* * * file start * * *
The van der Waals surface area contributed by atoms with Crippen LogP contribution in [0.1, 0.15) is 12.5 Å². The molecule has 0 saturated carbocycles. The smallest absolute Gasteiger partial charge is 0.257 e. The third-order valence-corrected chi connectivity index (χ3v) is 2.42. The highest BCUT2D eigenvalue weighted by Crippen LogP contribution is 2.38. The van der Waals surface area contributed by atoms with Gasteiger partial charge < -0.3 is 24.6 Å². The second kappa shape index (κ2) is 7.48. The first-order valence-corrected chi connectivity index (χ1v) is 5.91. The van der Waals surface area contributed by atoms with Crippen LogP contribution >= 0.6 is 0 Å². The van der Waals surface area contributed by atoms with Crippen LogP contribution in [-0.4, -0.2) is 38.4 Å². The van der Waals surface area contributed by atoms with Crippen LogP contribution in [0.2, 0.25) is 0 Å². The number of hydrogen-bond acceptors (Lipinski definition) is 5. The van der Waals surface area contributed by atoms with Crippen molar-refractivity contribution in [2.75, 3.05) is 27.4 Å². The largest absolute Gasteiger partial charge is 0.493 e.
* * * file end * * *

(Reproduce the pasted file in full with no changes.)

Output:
The van der Waals surface area contributed by atoms with Crippen LogP contribution in [0.1, 0.15) is 12.5 Å². The molecule has 0 saturated carbocycles. The smallest absolute Gasteiger partial charge is 0.257 e. The third-order valence-corrected chi connectivity index (χ3v) is 2.42. The highest BCUT2D eigenvalue weighted by Crippen LogP contribution is 2.38. The van der Waals surface area contributed by atoms with Gasteiger partial charge < -0.3 is 24.6 Å². The second kappa shape index (κ2) is 7.48. The first-order valence-corrected chi connectivity index (χ1v) is 5.91. The van der Waals surface area contributed by atoms with Crippen LogP contribution >= 0.6 is 0 Å². The van der Waals surface area contributed by atoms with Crippen LogP contribution in [-0.4, -0.2) is 38.4 Å². The van der Waals surface area contributed by atoms with Crippen LogP contribution in [0.2, 0.25) is 0 Å². The number of hydrogen-bond acceptors (Lipinski definition) is 5. The van der Waals surface area contributed by atoms with Crippen molar-refractivity contribution in [2.75, 3.05) is 27.4 Å². The largest absolute Gasteiger partial charge is 0.493 e.